skip to main content
OSTI.GOV title logo U.S. Department of Energy
Office of Scientific and Technical Information

Title: EIA scoping in England and Wales: Practitioner approaches, perspectives and constraints

Abstract

Scoping plays a critical role in shaping the nature and extent of the environmental information subsequently contained in an Environmental Impact Statement (EIS), yet it has been identified as an area of weakness in practice () and remains a poorly understood and under-researched component of EIA. This paper provides a detailed empirical investigation and assessment of recent scoping activity in England and Wales, in the context of evolving European Union (EU) regulations. Conceptual and contextual issues associated with scoping are outlined prior to the presentation of key findings, including: approaches to scoping; the assessment of significance; characteristics and influence of consultation; and perceived constraints to scoping. The paper concludes with an overview of findings, possible explanatory factors, and recommendations for future practice.

Authors:
 [1];  [2];  [2]
  1. Impacts Assessment Unit, Department of Planning, School of the Built Environment, Oxford Brookes University, Gipsy Lane, Oxford OX3 0BP (United Kingdom). E-mail: gjwood@brookes.ac.uk
  2. Impacts Assessment Unit, Department of Planning, School of the Built Environment, Oxford Brookes University, Gipsy Lane, Oxford OX3 0BP (United Kingdom)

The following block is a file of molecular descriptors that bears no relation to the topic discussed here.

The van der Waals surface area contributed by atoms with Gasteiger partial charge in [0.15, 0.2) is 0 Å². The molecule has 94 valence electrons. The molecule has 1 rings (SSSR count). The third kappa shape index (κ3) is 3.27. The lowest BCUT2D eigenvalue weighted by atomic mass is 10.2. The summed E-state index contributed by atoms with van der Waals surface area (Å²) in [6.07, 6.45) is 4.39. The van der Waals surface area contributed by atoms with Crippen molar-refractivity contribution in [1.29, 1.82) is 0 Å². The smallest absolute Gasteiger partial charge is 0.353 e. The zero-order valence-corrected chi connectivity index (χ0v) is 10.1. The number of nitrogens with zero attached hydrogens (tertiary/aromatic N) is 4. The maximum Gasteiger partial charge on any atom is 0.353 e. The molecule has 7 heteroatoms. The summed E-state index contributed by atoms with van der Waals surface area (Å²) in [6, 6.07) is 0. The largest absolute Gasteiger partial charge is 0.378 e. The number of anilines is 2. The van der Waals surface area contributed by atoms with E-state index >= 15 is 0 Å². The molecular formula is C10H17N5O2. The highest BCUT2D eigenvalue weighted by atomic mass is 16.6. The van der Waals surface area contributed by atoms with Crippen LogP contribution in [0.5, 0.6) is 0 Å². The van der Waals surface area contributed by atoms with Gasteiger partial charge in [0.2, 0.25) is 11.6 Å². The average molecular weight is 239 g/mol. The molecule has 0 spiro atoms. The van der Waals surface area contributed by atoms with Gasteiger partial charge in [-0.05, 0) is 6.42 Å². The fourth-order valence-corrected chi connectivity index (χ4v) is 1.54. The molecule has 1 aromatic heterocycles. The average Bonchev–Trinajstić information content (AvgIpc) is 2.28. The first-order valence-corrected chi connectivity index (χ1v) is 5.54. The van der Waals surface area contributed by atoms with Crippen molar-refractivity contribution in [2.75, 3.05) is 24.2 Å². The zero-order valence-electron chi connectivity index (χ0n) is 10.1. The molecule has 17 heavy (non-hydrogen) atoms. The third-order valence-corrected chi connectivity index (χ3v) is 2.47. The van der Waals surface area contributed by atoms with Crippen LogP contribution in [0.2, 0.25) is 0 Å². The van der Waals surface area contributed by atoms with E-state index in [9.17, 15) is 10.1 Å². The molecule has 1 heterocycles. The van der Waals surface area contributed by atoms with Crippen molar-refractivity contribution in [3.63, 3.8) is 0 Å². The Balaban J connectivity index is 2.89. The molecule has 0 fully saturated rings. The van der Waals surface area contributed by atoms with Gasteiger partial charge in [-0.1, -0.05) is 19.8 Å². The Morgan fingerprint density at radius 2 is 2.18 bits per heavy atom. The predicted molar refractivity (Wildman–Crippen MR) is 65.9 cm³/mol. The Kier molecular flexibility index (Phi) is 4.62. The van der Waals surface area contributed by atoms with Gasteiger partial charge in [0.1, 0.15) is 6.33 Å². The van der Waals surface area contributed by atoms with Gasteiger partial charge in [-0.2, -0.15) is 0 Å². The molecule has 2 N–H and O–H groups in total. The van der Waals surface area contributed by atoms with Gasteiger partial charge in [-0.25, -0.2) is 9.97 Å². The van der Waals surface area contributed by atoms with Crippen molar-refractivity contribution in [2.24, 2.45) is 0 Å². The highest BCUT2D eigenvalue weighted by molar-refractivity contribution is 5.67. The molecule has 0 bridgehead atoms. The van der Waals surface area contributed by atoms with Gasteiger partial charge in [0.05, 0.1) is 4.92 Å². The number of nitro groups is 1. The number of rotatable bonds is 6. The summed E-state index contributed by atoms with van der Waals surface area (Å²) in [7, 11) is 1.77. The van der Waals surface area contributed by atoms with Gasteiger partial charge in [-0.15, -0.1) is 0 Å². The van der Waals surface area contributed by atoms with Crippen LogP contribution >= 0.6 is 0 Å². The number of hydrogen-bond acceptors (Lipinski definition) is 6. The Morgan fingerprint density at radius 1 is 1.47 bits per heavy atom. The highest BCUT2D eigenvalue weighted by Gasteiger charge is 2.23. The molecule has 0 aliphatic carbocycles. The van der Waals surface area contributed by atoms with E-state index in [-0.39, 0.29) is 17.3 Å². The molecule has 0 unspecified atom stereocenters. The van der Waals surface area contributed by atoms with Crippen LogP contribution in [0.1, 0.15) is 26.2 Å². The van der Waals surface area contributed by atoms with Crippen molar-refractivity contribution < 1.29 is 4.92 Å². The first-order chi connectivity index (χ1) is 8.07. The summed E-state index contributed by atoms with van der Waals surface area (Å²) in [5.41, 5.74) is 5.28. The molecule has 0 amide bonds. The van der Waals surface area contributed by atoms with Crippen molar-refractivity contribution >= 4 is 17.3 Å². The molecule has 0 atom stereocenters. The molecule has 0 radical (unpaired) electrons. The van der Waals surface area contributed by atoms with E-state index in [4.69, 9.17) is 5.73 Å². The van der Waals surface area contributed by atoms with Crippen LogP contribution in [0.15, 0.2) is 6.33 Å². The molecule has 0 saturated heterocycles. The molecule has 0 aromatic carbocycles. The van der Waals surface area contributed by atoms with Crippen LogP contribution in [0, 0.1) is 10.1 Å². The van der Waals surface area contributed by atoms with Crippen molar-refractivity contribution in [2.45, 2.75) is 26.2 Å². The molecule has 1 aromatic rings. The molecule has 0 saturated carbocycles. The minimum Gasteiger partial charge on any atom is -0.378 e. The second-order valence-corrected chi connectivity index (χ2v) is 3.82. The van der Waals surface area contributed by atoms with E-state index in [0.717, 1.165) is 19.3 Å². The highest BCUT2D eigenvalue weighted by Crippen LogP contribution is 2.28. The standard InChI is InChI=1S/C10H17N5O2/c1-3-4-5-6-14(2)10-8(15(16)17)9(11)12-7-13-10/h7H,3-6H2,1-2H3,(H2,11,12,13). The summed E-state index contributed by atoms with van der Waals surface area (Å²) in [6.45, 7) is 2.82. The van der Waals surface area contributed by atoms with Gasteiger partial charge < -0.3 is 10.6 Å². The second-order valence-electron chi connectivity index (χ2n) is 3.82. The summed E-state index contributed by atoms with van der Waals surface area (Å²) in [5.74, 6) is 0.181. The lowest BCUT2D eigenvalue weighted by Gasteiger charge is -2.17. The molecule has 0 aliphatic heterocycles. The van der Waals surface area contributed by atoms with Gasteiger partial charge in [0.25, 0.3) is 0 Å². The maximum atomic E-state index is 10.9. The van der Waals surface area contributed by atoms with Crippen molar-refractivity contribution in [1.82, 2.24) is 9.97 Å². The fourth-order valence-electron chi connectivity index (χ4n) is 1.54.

Publication Date:
OSTI Identifier:
20783326
Resource Type:
Journal Article
Resource Relation:
Journal Name: Environmental Impact Assessment Review; Journal Volume: 26; Journal Issue: 3; Other Information: DOI: 10.1016/j.eiar.2005.02.001; PII: S0195-9255(05)00002-8; Copyright (c) 2005 Elsevier Science B.V., Amsterdam, The Netherlands, All rights reserved; Country of input: International Atomic Energy Agency (IAEA)
Country of Publication:
United States
Language:
English
Subject:
54 ENVIRONMENTAL SCIENCES; ENVIRONMENTAL IMPACT STATEMENTS; ENVIRONMENTAL IMPACTS; ENVIRONMENTAL PROTECTION; ENVIRONMENTAL QUALITY; EUROPEAN UNION; RECOMMENDATIONS; REGULATIONS; UNITED KINGDOM

Citation Formats

Wood, Graham, Glasson, John, and Becker, Julia. EIA scoping in England and Wales: Practitioner approaches, perspectives and constraints. United States: N. p., 2006. Web. doi:10.1016/j.eiar.2005.02.001.